Police encourage road users to look after each other this Easter long weekend

Police are encouraging road users to look out for each other while travelling on NSW roads this Easter Long Weekend, ahead of a state-wide operation.

NSW Police will today launch Easter Operation 2024 – a highly visible police traffic operation with a focus on reducing road fatalities and road trauma this holiday weekend.

The operation will begin at 12.01am tomorrow (Thursday 28 March 2024) and run until 11:59pm on Monday 1 April 2024.

Double-demerit points are in force throughout the period for speeding, seatbelt, mobile phone and motorcycle helmet offences.

Officers will also be targeting other high-risk driver behaviour, including the Four Ds: drink, drug, dangerous and distracted driving.

Seven people lost their lives during the Easter long weekend in 2023 with a total of 14,564 traffic infringement notices issued for speeding, a further 326 people were charged for drink-driving offences, while 311 people were issued infringements for mobile phone usage.

Minister for Police and Counter-terrorism, Yasmin Catley, said the message this Easter it to slow down, pay attention and drive to the conditions.

“Everyone has a role to play to ensure we all return home safely this long weekend.

“Police will be out across all our major roads, highways and local streets targeting bad behaviour.

“We want everyone to enjoy the break, but please drive carefully, and more importantly return home to your loved ones safely.”

Traffic and Highway Patrol Commander, Assistant Commissioner Brett McFadden, said police will be saturating roads across the state for the five-day operation to ensure the safety of all road users.

“We want all of you to arrive safely at your destination and enjoy the Easter long weekend with loved ones, so we are asking every person who gets behind the wheel of a motor vehicle or hops on a motorcycle, to be responsible and do everything they can to keep themselves, their passengers and other road users safe.”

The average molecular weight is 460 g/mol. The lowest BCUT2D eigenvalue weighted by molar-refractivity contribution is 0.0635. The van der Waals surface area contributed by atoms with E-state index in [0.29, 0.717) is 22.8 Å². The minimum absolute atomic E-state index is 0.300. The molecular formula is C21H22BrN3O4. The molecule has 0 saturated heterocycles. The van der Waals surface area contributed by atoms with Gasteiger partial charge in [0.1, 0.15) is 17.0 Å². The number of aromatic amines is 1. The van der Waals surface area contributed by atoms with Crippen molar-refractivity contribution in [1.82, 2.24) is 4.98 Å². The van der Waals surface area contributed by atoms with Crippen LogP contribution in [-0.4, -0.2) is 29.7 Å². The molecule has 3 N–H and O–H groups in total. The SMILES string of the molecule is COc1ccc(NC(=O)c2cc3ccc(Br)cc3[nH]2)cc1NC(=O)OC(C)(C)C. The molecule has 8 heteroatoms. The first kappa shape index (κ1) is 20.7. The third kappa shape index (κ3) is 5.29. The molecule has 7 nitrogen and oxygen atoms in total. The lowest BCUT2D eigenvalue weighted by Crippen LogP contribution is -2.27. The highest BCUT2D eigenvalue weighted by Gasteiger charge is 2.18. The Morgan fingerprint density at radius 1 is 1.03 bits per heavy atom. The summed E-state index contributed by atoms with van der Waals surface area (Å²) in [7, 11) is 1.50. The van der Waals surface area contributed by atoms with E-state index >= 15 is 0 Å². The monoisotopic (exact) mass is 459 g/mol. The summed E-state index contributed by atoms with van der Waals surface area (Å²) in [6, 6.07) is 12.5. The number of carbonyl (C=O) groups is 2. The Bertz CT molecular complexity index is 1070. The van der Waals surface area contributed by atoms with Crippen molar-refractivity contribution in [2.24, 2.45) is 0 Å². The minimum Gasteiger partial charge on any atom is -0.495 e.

“Those selfish individuals who think they can blatantly disregard the road rules and put the broader community at risk are on notice.

“Make no mistake that our police will be out and about this long weekend – including on major road networks and on local streets – to stop those doing the wrong thing,” Assistant Commissioner McFadden said.

Chief of the Centre for Road Safety and Maritime Safety, Bernard Carlon from Transport for NSW said it’s important not to be complacent about road safety this long weekend.

“There are simple things everyone can do to help make our roads safer over the long weekend,” Mr Carlon said.

“That includes staying under the speed limit, wearing a seatbelt, never driving when tired, not using a mobile phone while driving and never, ever driving if you’re affected by drugs or alcohol.

“Please be vigilant, patient and follow the road rules. Let’s all work together to help keep everyone safe this long weekend,” Mr Carlon said.

Road Trauma Support Group spokesperson, Mrs Roxanne Arnold, whose husband was killed in a crash in 2019, would like everyone to think about the impact one wrong choice can have on the road.

“Easter is a time when people sit down around the table with their family and friends and celebrate being together, sadly my husband isn’t going to be at my family’s table this long weekend,” Mrs Arnold said.

“No one should have to go through what my family and I have, I’m appealing to everyone to think about their behaviour when they get behind the wheel this long weekend, and make responsible choices.

“People think road trauma will never happen to them – but it can – one bad decision can have a lifetime of impacts for victims, their families and their friends. Please think about the choices you make when you get behind the wheel, so that no one has to experience a missing family member or friend at their table this Easter,” Ms Arnold said.

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